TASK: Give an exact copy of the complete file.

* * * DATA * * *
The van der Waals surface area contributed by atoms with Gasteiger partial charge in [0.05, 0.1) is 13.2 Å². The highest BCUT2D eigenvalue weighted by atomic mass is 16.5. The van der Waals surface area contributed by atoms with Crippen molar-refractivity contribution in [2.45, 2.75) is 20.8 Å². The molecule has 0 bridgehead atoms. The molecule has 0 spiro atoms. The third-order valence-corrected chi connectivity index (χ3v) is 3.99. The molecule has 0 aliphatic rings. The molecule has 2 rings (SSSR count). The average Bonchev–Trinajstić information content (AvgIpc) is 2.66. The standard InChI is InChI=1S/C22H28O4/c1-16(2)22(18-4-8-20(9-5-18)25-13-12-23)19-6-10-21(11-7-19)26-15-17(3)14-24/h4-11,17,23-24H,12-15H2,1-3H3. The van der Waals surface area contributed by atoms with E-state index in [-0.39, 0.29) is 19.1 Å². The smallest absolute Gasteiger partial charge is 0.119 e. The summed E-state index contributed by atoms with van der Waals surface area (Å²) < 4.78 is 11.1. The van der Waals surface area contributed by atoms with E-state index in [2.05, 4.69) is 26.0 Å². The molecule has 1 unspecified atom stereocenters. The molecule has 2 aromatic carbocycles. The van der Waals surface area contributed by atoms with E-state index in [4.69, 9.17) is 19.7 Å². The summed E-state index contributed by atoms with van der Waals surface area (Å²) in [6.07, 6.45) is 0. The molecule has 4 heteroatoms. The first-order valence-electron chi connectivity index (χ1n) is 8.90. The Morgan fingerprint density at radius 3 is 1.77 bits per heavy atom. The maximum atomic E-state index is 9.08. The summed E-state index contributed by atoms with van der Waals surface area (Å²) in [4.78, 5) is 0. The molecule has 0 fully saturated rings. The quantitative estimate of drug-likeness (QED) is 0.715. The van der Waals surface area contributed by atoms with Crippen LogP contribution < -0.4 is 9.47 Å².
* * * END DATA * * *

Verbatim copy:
The van der Waals surface area contributed by atoms with Gasteiger partial charge in [0.05, 0.1) is 13.2 Å². The highest BCUT2D eigenvalue weighted by atomic mass is 16.5. The van der Waals surface area contributed by atoms with Crippen molar-refractivity contribution in [2.45, 2.75) is 20.8 Å². The molecule has 0 bridgehead atoms. The molecule has 0 spiro atoms. The third-order valence-corrected chi connectivity index (χ3v) is 3.99. The molecule has 0 aliphatic rings. The molecule has 2 rings (SSSR count). The average Bonchev–Trinajstić information content (AvgIpc) is 2.66. The standard InChI is InChI=1S/C22H28O4/c1-16(2)22(18-4-8-20(9-5-18)25-13-12-23)19-6-10-21(11-7-19)26-15-17(3)14-24/h4-11,17,23-24H,12-15H2,1-3H3. The van der Waals surface area contributed by atoms with E-state index in [-0.39, 0.29) is 19.1 Å². The smallest absolute Gasteiger partial charge is 0.119 e. The summed E-state index contributed by atoms with van der Waals surface area (Å²) < 4.78 is 11.1. The van der Waals surface area contributed by atoms with E-state index in [2.05, 4.69) is 26.0 Å². The molecule has 1 unspecified atom stereocenters. The molecule has 2 aromatic carbocycles. The van der Waals surface area contributed by atoms with E-state index in [4.69, 9.17) is 19.7 Å². The summed E-state index contributed by atoms with van der Waals surface area (Å²) in [6.07, 6.45) is 0. The molecule has 4 heteroatoms. The first-order valence-electron chi connectivity index (χ1n) is 8.90. The Morgan fingerprint density at radius 3 is 1.77 bits per heavy atom. The maximum atomic E-state index is 9.08. The summed E-state index contributed by atoms with van der Waals surface area (Å²) in [4.78, 5) is 0. The molecule has 0 fully saturated rings. The quantitative estimate of drug-likeness (QED) is 0.715. The van der Waals surface area contributed by atoms with Crippen LogP contribution < -0.4 is 9.47 Å².